“Another thing I noticed is they all make free throws and difficult lay-ups,” Snyder said. “They all deserved to be there.”

Only BCAM members are permitted to vote for Mr. Basketball. The winner will be announced March 21 at the Free Press.

HERE IS AN ALPHABETICAL LOOK AT THE FINALISTS

Ypsilanti’s Corey Allen puts up a shot during last year’s Class A quarterfinals at Calihan Hall.

Ypsilanti’s Corey Allen puts up a shot during last year’s Class A quarterfinals at Calihan Hall.

COREY ALLEN

6 feet 3, guard, Ypsilanti

College: Detroit Mercy.

Biggest area of improvement: Free-throw shooting.

Best move: Attacking the basket, he uses a spin move to finish at the rim.

Favorite athlete: Russell Westbrook.

Favorite book: “Twilight,” by Stephenie Meyer.

Top opponent: Cassius Winston, U-D Jesuit.

After my basketball career, I will: “Be an anchor for ESPN.”

Overview: He has improved every area of his shooting, from the free-throw line to the three-point line, where he is making 48% of his attempts. Not only is he running the point, but he leads Ypsi in every statistical category.

Onsted’s Austin Davis lost weight during the off-season and improved his mobility.

Onsted’s Austin Davis lost weight during the off-season and improved his mobility.

AUSTIN DAVIS

6-10, center, Onsted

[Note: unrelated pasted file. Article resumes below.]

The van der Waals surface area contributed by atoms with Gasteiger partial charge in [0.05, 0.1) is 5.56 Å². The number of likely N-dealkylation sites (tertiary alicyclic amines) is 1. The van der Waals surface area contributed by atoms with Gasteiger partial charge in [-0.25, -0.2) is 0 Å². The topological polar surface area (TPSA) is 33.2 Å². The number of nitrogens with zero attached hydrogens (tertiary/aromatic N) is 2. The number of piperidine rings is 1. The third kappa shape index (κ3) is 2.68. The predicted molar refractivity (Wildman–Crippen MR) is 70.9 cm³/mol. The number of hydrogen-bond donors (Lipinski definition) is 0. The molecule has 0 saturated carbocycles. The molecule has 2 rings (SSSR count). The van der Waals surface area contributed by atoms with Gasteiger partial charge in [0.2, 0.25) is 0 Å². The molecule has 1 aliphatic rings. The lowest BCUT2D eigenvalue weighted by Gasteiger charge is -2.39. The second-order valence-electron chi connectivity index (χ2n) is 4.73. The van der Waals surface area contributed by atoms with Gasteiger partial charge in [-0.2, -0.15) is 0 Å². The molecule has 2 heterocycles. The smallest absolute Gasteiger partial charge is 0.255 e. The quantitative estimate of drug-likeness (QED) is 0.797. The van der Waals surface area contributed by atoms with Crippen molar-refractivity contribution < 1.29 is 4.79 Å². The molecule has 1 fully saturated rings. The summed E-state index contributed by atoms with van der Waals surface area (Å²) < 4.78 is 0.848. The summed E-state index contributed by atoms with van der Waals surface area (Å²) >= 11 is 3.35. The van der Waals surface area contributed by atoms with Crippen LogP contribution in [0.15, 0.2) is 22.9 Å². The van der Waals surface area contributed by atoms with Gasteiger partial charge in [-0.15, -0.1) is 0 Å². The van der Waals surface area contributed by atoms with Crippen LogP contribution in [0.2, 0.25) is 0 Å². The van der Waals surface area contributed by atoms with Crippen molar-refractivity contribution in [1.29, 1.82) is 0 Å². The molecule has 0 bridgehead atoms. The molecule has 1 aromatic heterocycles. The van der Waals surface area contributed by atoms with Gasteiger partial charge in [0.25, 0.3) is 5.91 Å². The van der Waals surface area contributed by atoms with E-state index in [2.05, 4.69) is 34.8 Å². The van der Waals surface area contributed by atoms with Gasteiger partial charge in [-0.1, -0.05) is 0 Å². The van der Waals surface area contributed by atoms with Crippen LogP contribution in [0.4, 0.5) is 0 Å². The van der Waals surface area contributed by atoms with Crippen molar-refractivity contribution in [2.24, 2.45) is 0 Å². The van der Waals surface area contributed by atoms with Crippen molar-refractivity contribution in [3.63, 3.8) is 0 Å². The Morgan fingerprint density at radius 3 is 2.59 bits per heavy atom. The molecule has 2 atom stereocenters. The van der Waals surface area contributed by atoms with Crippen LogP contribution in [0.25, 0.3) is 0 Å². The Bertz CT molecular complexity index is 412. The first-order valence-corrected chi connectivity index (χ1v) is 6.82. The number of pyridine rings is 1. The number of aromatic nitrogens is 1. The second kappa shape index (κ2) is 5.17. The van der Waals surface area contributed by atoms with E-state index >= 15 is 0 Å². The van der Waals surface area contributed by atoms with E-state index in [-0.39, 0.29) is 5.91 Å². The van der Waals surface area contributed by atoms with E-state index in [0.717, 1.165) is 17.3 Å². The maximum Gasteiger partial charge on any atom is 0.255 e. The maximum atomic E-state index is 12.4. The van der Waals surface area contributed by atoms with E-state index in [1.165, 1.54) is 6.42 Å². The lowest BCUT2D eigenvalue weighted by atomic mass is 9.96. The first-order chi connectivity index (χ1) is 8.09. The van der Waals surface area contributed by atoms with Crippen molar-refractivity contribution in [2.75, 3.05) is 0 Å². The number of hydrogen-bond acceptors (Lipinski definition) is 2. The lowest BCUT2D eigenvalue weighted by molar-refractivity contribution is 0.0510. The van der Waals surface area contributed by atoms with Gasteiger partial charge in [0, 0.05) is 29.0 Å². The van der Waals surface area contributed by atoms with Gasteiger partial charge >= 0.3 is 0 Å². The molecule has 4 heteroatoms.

College: Michigan.

Biggest area of improvement: Mobility.

Best move: Catches the ball in the post and uses a quick drop-step to finish with either hand at the basket.

Favorite athlete: Tim Duncan.

Favorite book: “Tuesdays With Morrie,” by Mitch Albom.

Top opponent: Deyonta Davis, Muskegon (Michigan State).

After my basketball career, I will: “Be the best that I can be at whatever I choose to do when basketball is over.”

Overview: He always could rebound and block shots, but it is difficult to remember a high-profile player who has improved more between his junior and senior years. A lot of it can be attributed to the weight he lost, which has helped make him an unstoppable force in the paint.

Rochester Adams’ Spencer Littleson has moved from shooting guard to point guard.

Rochester Adams’ Spencer Littleson has moved from shooting guard to point guard.

SPENCER LITTLESON

6-4, guard, Rochester Adams

College: Duquesne.

Biggest area of improvement: Passing.

Best move: Dribbles the ball at the top of the key and steps back for a three-pointer.

Favorite athlete: Steph Curry.

Favorite book: “The Glass Castle,” by Jeannette Walls.

Top opponent: Foster Loyer, Clarkston.